A stepper motor can help give your project precise positioning

When building a machine or working on a task that necessitates precision, the type of motor you choose could greatly impact your work. When deciding on a motor to best suit your project, careful consideration should be given to the makeup, function, and power needed to drive your plan. Here at Leading Edge Industrial, we utilize stepper motors and drivers on our Computer Numeric Control (CNC) machines when completing assignments. Excellent in areas of accuracy and reliability, the stepper motor is explained in detail below and should be considered when completing projects requiring stability and precise positioning.

What is a stepper motor?

To decide if a stepper motor is right for your project, you must first possess a basic understanding of the motor’s function. A stepper motor is essentially a DC motor (a motor that transforms electrical power into a current, which is then altered into a mechanical rotation), yet it moves in distinct steps. By having the ability to convert sequences of input pulses into exact shaft movements, the stepper motor is valued in projects that require high torque at low speeds and the ability to hold positions without fluctuating.

How Does a Stepper Motor Function?

Electromagnetic pulses help turn the rotor

Though the construction of a stepper motor may seem complex, the basic design is easy to understand. The innermost working of a stepper motor is called a rotor. The rotor is comprised of two discs; one of which is a magnetic north pole and the other is a magnetic south pole. When the discs are placed back-to-back, the teeth on each disc alternate, meaning a segment of north and south pole teeth intertwine.

Another important element called a stator exists within the stepper motor and is wrapped around the edge of the rotor. The stator is composed of four electromagnets which give charge to the teeth on the discs in the rotor. The electromagnets in the stator generally function as pairs, with the opposing magnets firing together to create a north pole, followed by the magnets located at right angles also working together. These electromagnetic charges, in turn, pull the teeth within the rotor: as one of the teeth is pulled toward the north pole, the other tooth is pulled toward the south pole. This action successfully pulls the rotor around by one step. The electromagnetic pulses continue, and the rotor performs the same actions until the pulses stop.  

What is a Stepper Motor Used For?

 A stepper motor is great for medical machinery

Stepper motors can prove extremely useful when used with machines in the medical and security industries, as well as with consumer electronics and most importantly, industrial machinery. Stepper motors excel when positioned in projects that require extreme precision. Because stepper motors rely on pulses to rotate, a machinist is able to control the precise amount of steps a motor will turn, which is especially useful with CNC machines. A stepper motor also excels in processes that necessitate precise speed control, because the pulses within the stator are uniform and will move accordingly. Finally, stepper motors are adept at providing maximum amounts of torque when used at low speeds, because the current has ample time to pass through the coils.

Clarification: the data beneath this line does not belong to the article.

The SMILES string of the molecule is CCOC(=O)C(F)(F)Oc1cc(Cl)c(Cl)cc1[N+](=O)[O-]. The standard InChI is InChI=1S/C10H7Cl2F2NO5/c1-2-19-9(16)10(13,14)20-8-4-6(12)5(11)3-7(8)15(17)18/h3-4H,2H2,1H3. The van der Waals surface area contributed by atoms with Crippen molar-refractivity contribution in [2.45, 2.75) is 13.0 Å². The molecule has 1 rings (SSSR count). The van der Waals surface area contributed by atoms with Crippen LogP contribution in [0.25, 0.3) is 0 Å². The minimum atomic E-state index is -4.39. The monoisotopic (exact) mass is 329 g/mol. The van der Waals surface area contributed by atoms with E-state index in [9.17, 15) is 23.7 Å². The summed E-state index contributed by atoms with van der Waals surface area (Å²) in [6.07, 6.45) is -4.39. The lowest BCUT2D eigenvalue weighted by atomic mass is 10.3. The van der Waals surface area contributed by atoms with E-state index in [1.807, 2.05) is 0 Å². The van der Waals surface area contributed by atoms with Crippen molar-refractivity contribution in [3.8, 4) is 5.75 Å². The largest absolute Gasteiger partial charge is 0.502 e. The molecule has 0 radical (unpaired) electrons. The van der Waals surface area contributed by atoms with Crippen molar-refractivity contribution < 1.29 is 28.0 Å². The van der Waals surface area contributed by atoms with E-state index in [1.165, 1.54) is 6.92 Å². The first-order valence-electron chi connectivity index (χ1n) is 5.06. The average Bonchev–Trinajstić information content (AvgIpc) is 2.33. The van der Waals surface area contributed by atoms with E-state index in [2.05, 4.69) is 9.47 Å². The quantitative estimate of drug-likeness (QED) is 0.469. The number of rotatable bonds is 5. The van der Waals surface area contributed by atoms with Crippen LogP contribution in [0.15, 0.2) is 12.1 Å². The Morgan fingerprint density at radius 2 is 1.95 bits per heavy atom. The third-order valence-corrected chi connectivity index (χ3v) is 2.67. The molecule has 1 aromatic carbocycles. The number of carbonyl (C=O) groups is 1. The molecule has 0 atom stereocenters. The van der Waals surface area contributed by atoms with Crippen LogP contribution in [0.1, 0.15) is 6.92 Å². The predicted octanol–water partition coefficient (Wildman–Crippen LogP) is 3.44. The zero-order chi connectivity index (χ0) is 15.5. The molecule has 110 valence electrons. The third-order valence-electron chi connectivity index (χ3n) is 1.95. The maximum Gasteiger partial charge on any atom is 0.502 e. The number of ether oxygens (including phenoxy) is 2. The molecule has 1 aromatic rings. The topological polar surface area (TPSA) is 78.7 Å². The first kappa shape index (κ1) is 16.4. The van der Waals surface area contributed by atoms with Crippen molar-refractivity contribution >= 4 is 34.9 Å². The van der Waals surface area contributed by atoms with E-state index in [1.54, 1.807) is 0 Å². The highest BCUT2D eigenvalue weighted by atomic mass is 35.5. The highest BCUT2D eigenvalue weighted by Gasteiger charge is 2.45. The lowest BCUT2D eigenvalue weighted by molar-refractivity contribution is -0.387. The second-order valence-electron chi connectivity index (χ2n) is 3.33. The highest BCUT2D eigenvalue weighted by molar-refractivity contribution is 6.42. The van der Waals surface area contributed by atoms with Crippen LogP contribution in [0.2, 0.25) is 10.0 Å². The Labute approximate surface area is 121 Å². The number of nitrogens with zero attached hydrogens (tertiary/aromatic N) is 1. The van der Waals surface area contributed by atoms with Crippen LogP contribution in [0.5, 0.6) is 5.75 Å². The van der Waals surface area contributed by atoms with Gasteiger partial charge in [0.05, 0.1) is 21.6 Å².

What are the Unique Benefits of a Stepper Motor, Not Found in a Servo Motor?

Servo motors are great when used in projects that require more power, such as robotic operations or when used with complex conveyor belts. These motors are also adept at providing high torque with high speeds, as well as supplying high-efficiency marks. In addition, servo motors are not affected by resonance—which translates into quieter machinery and no damages due to vibratory imbalances. Though servo motors are extremely useful, are there certain situations in which a stepper motor can outperform a servo motor? The simple answer is yes.

When comparing prices, a stepper motor is highly cost-efficient, proving to be more budget-friendly than a generally expensive servo motor. A stepper motor also provides high torque while functioning at low speeds, which allows the motor to quickly change its position from stationery to dynamic. A stepper motor is also stable when at rest and rarely loses steps—important when completing projects that require accuracy in positioning. With the ability to run on either a closed or open loop system, stepper motors can either harness feedback or simply follow an input command. The last big benefit that a stepper motor holds over a servo motor is an increased number of north and south magnetic poles, which transfers into increased accuracy and precision in a project.

What Should You Consider When Choosing a Stepper Motor?

When picking a stepper motor, careful consideration should be given to the project at hand. If a tight budget plays a major role in the type of motor that can be used, stepper motors are usually a more cost-efficient choice. Attention should also be given to the amount of precision a project requires and the amount of speed that is needed, with stepper motors being most valuable for tasks requiring increased precision and lower acceleration. Special attention should also be given to the amount of torque a task mandates. Stepper motors can be beneficial to a project that necessitates high torque power at lower speeds. At Leading Edge Industrial, we understand that choosing the right motor can be a confusing task. With knowledgeable technicians and years of experience, we would be happy to answer any questions you may have concerning a project.

Sources: https://learn.adafruit.com/all-about-stepper-motors/what-is-a-stepper-motor https://www.imagesco.com/articles/picstepper/02.html